Either way, we, as voters and citizens, win as a whole.  I think everyone should vote.  I think everyone should make themselves as informed as possible and vote on every race they can.  But I also believe that voting blindly for candidates in races that you neither know, care about, have researched, nor understand does you no favors.  It does no other citizens any favors, either.

Not every voter is Jon Easter.  They don't all live and breathe politics and politicians.  And if they can't even bother to learn more about the offices they are voting for, or the candidates in those races, then I don't think that making them at least scroll down the ballot for their name and/or party identity is really that bad of a thing.

P.S. - Just in case you were wondering, straight ticket voting has been on a very steady downturn over the last few decades.  According to the National Conference of State Legislatures, there are only fourteen states that still have straight ticket voting.  Indiana is one of them.  Let's not let this issue turn into another Sunday alcohol sales...let's not become the laughing stock of the nation by being the last state to get it right.

***UPDATE*** While I was typing this post, Jon Easter also posted on Indy Democrat Blog about this topic.  Check out his post "Delph Wants to Spoil Ballot on Straight-Ticket Voting."  Jon has a very high quality blog that is definitely worth a few minutes of your time each day.

Thursday, September 26, 2013

Indiana Libertarian Party's Facebook Page Deleted; Facebook Has Few Answers

If you follow the Libertarian Party of Indiana (LPIN) on Facebook, maybe you noticed that they weren't
appearing in your news feed lately.  Maybe you were one of the people interested  enough to try to find their page and look over it, but had no luck doing so.  Well, there's a reason why:  it's gone.

Sometime Friday the LPIN's Facebook page just disappeared.  Upon learning of the missing page, party leadership began looking for answers as to why the page was gone, and who was responsible for its disappearance.  The party reached out to Facebook for answers, hoping the missing page was just a glitch and that could be easily remedied.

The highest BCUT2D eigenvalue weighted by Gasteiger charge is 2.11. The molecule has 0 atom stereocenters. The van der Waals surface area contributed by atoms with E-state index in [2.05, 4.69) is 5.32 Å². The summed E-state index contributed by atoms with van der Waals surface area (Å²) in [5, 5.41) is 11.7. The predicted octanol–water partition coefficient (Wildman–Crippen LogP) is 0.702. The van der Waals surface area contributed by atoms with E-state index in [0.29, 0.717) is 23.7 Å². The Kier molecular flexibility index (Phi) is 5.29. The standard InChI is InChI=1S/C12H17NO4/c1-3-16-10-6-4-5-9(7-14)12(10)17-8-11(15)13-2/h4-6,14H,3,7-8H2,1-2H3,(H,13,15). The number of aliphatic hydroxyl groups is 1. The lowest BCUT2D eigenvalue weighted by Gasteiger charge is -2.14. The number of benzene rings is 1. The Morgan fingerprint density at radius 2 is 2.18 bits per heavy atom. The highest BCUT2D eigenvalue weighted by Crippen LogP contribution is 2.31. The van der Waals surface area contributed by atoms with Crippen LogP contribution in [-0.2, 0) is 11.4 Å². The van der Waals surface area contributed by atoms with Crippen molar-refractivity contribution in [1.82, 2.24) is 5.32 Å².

Facebook is notorious for being a difficult company for getting direct answers to real people, and this case was no different.  Despite reaching out early to Facebook, it was Monday afternoon before LPIN Chair Dan Drexler was able to speak to a representative about the issue.

Drexler's conversation with Facebook didn't provide many answers, though.  The conversation also, unfortunately, didn't leave much hope for the return of the page.

Facebook informed Drexler that the LPIN page was somehow breached.  Whether breach was defined as an intentional hacking of the page or a virus or some other intrusion was not clear, as there were some specifics that Facebook would not reveal.  When the breach occurred, though, the page was unpublished.

LPIN Chair Dan Drexler
The most somber news from Drexler's conversation with Facebook was that the company doesn't have a magic switch they can throw to turn the page back on.  Apparently, once the LPIN's Facebook page was unpublished, it was gone for good.

Despite the content of the page being lost forever, there is still a small glimmer of hope for the LPIN.  The page was one of the most "Liked" State Libertarian Party Facebook pages in the nation, and had more than five thousand followers.  Facebook indicated they will be working this week to see if there is still any way for those "Likes" to be salvaged and then incorporated into whatever new page the LPIN starts.  Drexler will be speaking with Facebook representatives again later this week to learn what they found.

In the meantime, the LPIN is trying to stay focused on business as usual.  Chairman Drexler was in Newburgh, just East of Evansville, last night for the official affiliation of the Warrick County Libertarian Party.  The Party is also remaining committed this year to the Double the LP campaign, geared towards growing their membership.

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Five Real(?) Impacts of a Government Shutdown

Wednesday, September 25, 2013

Five Real(?) Impacts of a Government Shutdown

You want to prove that a government "shutdown" is really a misnomer and that hardly anything that really matters gets affected?  Perhaps you should look around at the major media reports of what is going to happen.

For example, you might want to take a look at this story form Elizabeth Hartfield of ABC News.  She penned this article Saturday, and it seems that she wants to convince you that a government shutdown is a horrible thing to endure. Her tone implies that she believes a shutdown should be avoided at all costs.